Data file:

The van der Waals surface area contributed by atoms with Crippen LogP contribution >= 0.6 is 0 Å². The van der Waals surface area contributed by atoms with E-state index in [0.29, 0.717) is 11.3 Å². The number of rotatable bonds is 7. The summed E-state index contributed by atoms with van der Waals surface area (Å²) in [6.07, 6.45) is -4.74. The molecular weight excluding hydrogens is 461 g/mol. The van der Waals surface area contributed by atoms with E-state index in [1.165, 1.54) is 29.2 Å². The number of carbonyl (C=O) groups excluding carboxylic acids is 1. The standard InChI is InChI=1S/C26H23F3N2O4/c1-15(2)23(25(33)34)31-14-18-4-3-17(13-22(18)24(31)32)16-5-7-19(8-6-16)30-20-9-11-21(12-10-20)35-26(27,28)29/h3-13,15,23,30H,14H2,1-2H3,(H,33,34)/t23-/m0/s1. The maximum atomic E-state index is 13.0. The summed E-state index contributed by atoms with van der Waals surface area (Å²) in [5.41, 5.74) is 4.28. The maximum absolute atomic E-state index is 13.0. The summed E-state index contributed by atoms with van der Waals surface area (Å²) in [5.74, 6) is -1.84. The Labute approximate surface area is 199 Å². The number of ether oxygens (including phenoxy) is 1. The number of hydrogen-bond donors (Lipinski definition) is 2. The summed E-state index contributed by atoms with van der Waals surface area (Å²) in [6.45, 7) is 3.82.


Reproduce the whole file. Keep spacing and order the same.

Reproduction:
The van der Waals surface area contributed by atoms with Crippen LogP contribution >= 0.6 is 0 Å². The van der Waals surface area contributed by atoms with E-state index in [0.29, 0.717) is 11.3 Å². The number of rotatable bonds is 7. The summed E-state index contributed by atoms with van der Waals surface area (Å²) in [6.07, 6.45) is -4.74. The molecular weight excluding hydrogens is 461 g/mol. The van der Waals surface area contributed by atoms with E-state index in [1.165, 1.54) is 29.2 Å². The number of carbonyl (C=O) groups excluding carboxylic acids is 1. The standard InChI is InChI=1S/C26H23F3N2O4/c1-15(2)23(25(33)34)31-14-18-4-3-17(13-22(18)24(31)32)16-5-7-19(8-6-16)30-20-9-11-21(12-10-20)35-26(27,28)29/h3-13,15,23,30H,14H2,1-2H3,(H,33,34)/t23-/m0/s1. The maximum atomic E-state index is 13.0. The summed E-state index contributed by atoms with van der Waals surface area (Å²) in [5.41, 5.74) is 4.28. The maximum absolute atomic E-state index is 13.0. The summed E-state index contributed by atoms with van der Waals surface area (Å²) in [5.74, 6) is -1.84. The Labute approximate surface area is 199 Å². The number of ether oxygens (including phenoxy) is 1. The number of hydrogen-bond donors (Lipinski definition) is 2. The summed E-state index contributed by atoms with van der Waals surface area (Å²) in [6.45, 7) is 3.82.